class3+_uncertainty_

class3+_uncertainty_ - Econ 51, Winter 2011 Class #3...

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1 Econ 51, Winter 2011 Class #3 • Welcome back! TA sections begin Friday this week: Still waiting for assignment, will let you know ASAP. • Problem set 1 will be posted on Thursday. • Today: Decision under Uncertainty. Wednesday, January 12, 2011
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2 Uncertainty Wednesday, January 12, 2011
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3 Preferences and utility function Recall from Econ 50 how economists model individual behavior: An individual has a preference relation over commodity bundles (e.g., apples and bananas). Under weak regularity assumptions a preference relation can be represented by a utility function u(.), that is, x is preferred to y if and only if u(x) u(y). (note: u(.) is just a way to write a generic function) Wednesday, January 12, 2011
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4 Uncertainty In the real world most important choices are not whether to consume apples or bananas. People have to choose how much to save, with whom to get married, how much to invest in education, and how much to invest in stocks and bonds. Firms have to choose which new products to produce, which advertising campaigns to use, and where to locate new factories. All these choices involve uncertainty . Wednesday, January 12, 2011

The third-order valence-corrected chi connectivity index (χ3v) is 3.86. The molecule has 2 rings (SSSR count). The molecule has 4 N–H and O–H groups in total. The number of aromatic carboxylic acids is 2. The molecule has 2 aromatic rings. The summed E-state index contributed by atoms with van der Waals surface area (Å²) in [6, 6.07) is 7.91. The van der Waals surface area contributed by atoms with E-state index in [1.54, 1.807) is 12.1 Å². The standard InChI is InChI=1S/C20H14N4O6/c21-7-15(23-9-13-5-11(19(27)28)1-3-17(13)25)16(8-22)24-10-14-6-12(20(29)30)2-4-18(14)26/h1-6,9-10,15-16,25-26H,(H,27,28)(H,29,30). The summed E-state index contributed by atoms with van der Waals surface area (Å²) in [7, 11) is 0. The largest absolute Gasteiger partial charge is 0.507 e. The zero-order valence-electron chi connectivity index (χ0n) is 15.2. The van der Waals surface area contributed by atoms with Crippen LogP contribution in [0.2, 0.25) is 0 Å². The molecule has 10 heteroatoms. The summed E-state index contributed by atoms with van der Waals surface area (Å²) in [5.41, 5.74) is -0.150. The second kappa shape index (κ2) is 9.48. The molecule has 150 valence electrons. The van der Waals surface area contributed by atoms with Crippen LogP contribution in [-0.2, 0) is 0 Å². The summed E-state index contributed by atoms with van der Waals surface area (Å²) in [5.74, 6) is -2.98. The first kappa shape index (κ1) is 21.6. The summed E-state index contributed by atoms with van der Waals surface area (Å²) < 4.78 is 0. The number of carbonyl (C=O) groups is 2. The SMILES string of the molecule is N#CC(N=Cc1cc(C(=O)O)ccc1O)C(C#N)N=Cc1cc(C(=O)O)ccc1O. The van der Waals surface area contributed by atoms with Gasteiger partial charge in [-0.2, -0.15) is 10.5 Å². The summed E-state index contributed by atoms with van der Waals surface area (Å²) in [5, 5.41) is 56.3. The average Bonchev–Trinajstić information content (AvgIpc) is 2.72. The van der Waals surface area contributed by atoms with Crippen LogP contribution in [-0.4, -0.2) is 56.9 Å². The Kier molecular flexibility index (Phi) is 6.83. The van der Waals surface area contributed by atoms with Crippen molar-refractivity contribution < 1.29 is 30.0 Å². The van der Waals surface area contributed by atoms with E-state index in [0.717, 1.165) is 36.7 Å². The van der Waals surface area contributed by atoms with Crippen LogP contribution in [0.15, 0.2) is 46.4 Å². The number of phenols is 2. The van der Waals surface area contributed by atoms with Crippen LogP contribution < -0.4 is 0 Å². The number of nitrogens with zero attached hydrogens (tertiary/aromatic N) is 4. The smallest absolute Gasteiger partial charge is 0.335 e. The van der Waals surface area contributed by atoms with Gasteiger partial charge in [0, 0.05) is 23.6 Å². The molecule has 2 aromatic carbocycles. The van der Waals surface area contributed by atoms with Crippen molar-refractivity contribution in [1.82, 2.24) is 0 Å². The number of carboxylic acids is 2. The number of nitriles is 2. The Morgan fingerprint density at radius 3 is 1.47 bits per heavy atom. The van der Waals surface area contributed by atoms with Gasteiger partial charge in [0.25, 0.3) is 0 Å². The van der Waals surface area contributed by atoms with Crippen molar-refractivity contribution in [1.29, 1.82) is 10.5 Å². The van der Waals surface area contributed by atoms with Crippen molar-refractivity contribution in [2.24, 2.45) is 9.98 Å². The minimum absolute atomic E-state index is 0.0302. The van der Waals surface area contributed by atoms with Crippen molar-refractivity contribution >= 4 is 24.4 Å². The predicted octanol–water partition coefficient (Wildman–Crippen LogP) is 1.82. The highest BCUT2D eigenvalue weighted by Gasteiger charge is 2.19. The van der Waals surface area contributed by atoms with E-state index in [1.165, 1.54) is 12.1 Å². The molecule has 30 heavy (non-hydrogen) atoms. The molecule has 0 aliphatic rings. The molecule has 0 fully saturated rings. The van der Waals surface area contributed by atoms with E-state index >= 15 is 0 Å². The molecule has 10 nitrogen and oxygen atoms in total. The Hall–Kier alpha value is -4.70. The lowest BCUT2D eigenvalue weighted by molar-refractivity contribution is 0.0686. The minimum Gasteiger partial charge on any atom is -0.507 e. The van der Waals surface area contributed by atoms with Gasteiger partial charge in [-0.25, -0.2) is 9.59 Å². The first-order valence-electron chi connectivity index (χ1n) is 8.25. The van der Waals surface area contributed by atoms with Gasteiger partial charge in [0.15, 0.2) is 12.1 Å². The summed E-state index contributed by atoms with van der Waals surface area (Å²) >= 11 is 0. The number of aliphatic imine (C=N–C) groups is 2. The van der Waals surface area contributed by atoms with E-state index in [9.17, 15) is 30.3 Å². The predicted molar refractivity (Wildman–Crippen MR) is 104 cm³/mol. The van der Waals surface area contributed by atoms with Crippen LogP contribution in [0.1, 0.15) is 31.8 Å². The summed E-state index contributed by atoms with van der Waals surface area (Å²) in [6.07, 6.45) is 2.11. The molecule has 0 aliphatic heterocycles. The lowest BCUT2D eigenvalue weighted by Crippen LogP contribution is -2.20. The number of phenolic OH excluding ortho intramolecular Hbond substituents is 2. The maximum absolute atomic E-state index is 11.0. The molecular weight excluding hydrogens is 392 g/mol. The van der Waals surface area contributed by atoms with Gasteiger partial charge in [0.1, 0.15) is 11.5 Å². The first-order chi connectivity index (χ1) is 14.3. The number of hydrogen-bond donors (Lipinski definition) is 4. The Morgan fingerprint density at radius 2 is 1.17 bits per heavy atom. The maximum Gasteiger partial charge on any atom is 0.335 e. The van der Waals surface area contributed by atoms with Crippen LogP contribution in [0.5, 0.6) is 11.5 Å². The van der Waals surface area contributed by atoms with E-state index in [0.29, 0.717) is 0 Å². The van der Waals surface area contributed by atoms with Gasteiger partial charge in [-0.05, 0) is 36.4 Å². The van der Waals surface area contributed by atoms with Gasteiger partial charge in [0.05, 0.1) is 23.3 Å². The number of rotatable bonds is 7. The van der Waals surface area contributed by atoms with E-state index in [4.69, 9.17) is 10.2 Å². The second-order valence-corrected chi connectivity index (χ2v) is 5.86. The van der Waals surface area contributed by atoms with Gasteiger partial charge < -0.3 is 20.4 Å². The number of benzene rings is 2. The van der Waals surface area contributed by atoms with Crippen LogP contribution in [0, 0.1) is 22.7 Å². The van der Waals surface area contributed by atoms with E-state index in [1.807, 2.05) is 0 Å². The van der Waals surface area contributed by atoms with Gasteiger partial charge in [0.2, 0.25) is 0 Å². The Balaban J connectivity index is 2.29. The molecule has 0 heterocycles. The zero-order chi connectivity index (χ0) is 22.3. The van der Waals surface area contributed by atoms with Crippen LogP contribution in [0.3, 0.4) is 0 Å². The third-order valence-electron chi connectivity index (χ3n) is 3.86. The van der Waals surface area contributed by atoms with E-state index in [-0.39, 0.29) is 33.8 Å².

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5 Questions We want to answer the following questions: How can we describe the preferences of a decision maker (e.g., an individual or a firm) over uncertain prospects? • What is a reasonable behavior in the presence of uncertainty? • What happens to overall economic outcomes, e.g., insurance markets? Wednesday, January 12, 2011
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6 States of the world We’ll study a general (and very useful!) model developed by von Neuman and Morgenstern (1944) and then by Savage (1954). Uncertainty is described by a finite set {1,2,. ..,S} . Each element s in {1,2,. ..,S} is called a state of the world. The set {1,2,. ..,S} is a mutually exclusive and exhaustive description of the resolution of any relevant uncertainty, hence the name “states of the world.” That is, one of them must occur, but not more than one. The decision maker does not know which one will occur. Wednesday, January 12, 2011
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7 States of the world - examples Example A (coin) : A coin toss in which you win a dollar if head, and lose a dollar if tail. States are 1 for Head, and 2 for Tail. Example B (firm) : A firm does not know the future price of its input. States are 1 to 10,000 for all possible prices (e.g., in cents). Example C (worker) : A worker does not know whether he would lose his job one week from now. States are 1 if he is fired, and 2 if he is not. Wednesday, January 12, 2011
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8 Commodities and states of the world We could distinguish commodities not only by their physical characteristics but also by the state of the world. If we do this, then we can simply adopt our familiar framework even under uncertainty! Example:
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class3+_uncertainty_ - Econ 51, Winter 2011 Class #3...

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